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Mobile Apps Proving Useful in Diabetes Management

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If you’re diabetic, you know a lot goes in to managing your disease. Not only is it important to monitor your blood sugar and keep track of patterns over time, maintaining a proper diet, getting plenty of exercise and taking your medication are all vital to staying healthy and avoiding complications. However, many of the diabetes patients we’ve talked with over the years have told us it can be challenging to keep up with everything they need to do. It’s one thing to test your blood sugar several times a day; it’s something else entirely to remember to write down the readings so your health care provider can review them at your next appointment and adjust your medication dosages. That’s not even taking into account the challenges of evaluating the foods you eat for the right mix of carbohydrates and proteins, or monitoring your insulin dosages. That’s where apps come in. These days, almost everyone has a smartphone or other mobile devices that can run apps. There are literally dozens of applications that can help diabetes patients manage their disease. From helping you keep track of your daily blood sugar readings to reminding you when it’s time to buy Januvia, the right application can make a major difference in how you control your diabetes and avoid complications.

A Growing Trend

A recent report revealed that while only a small percentage of diabetes patients currently use apps to manage their condition, the numbers are growing. Within four years, the number of patients using apps will grow to eight million. That still represents only a small portion of the overall number of diabetes patients with smartphones in the U.S., but it’s still a significant enough number of people to make application developers take notice. That’s in large part because studies have shown patients who use applications actually have better outcomes than those who do not. In 2011, a landmark study reported in Health Data Management found those patients who used mobile and Internet applications were better able to lower their glucose levels and reduce their A1C — the average blood glucose level over a two to three month period — than those patients who did not use the technology. Maintaining A1C has been proven to reduce the risk of diabetes complications. However, many patients resist using applications for several reasons. The biggest complaint is the majority of the more than 1,000 applications on the market require manual data entry. Most applications aren’t compatible with blood sugar meters, insulin pumps or other devices, requiring patients enter their readings, something many people don’t have the time or willingness to do. Coupled with the fact that many modern devices already keep track of readings and monitor patterns, and in some cases automatically transmit data to health care providers, some users find an application to be redundant. Still, applications that monitor blood sugar as well as nutrition, exercise and weight have proven useful to some patients. For example, some patients like the convenience of managing everything in one place and the ability to email or print a report for their doctor before an appointment, or the regular reminders when they need to buy Sitagliptin.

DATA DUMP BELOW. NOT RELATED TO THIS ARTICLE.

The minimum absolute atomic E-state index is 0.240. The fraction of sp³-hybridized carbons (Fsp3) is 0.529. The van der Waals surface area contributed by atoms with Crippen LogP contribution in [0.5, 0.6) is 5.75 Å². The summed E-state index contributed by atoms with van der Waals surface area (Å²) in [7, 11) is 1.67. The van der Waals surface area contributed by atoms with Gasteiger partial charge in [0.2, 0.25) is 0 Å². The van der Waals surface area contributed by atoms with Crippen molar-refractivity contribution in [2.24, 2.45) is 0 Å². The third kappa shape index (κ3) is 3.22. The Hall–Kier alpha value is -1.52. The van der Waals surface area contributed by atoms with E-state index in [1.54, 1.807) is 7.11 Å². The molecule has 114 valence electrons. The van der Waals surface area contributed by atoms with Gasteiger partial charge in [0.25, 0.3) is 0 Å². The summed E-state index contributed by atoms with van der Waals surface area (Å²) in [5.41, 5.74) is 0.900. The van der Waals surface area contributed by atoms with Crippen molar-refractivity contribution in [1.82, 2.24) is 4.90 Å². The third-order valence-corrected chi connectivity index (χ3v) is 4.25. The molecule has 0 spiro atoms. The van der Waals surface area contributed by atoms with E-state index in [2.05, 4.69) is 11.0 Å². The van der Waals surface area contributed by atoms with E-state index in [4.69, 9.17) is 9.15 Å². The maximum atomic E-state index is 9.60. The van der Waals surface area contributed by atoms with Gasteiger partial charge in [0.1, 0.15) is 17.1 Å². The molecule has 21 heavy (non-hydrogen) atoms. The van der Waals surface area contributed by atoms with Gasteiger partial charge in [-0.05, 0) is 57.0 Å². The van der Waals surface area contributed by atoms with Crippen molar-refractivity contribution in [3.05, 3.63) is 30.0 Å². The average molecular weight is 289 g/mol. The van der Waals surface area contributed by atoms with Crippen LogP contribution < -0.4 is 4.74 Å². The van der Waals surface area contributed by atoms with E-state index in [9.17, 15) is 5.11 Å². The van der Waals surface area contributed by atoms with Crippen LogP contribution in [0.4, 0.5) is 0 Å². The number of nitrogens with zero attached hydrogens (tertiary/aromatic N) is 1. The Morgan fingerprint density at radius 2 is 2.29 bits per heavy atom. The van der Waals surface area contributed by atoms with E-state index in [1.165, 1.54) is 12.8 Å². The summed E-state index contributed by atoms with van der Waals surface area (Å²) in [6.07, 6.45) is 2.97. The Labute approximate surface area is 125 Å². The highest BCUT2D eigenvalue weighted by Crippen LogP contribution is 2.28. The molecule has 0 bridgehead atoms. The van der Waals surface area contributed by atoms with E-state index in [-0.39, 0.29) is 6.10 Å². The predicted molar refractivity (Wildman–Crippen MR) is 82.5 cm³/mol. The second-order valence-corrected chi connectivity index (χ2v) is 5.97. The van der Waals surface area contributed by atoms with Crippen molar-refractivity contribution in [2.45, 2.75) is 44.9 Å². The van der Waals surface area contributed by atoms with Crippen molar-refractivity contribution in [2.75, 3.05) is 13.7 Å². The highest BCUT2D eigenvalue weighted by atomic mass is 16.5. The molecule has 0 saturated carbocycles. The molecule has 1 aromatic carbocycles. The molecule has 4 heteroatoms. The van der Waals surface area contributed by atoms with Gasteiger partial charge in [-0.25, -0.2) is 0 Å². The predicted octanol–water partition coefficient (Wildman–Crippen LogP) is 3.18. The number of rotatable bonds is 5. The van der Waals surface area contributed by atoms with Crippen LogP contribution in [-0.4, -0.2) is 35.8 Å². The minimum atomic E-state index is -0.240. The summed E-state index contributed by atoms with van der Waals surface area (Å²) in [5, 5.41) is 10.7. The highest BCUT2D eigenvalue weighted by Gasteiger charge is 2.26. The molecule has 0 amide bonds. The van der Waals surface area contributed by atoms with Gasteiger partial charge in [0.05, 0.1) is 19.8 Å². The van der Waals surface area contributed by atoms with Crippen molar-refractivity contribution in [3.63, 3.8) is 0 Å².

Choosing the Right Application

diabetes4It’s important to note a mobile application is never a substitute for a doctor’s care, no matter how advanced it is. An application is simply a tool, to help you better manage your condition. That being said, we’ve found some free applications that are rated highly and may help you stay more in control of your diabetes. Among them: Glooko Logbook. This iPhone-only app, compatible with 11 popular blood sugar meters, allows you to keep track of your readings without writing them down. Connect your meter to your phone via a designated cable — and all of your readings will report to your phone. Glucose Buddy. The free app for Android and iPhone performs multiple tasks. It reminds you to test your blood sugar at appropriate times, allows you to enter your readings (as well as your carb intake, medication dosages, exercise and more) and helps you gauge the effect certain foods and activities will have on your glucose readings. Dbees.com Diabetes Manager. This free Android app helps you tailor your tests and activities to your unique diagnosis. Simply enter your diagnosis information, treatment plan and daily readings, and the app will make recommendations for testing, activities and foods to eat. Fooducate. For the average diabetes patient, the grocery store is a minefield of potential bad choices. Fooducate takes some of the mystery out of what to eat: Just scan the product barcode or search for it in the database of more than 200,000 foods. Then, the app will give the food a grade based on its healthfulness, alert you to hidden ingredients and make suggestions of healthier alternatives. Diabetes is a lifelong condition requiring vigilance and attention to detail, and the right app can help ease some of that burden. Consider adding one to your smartphone to make managing your condition less cumbersome.  



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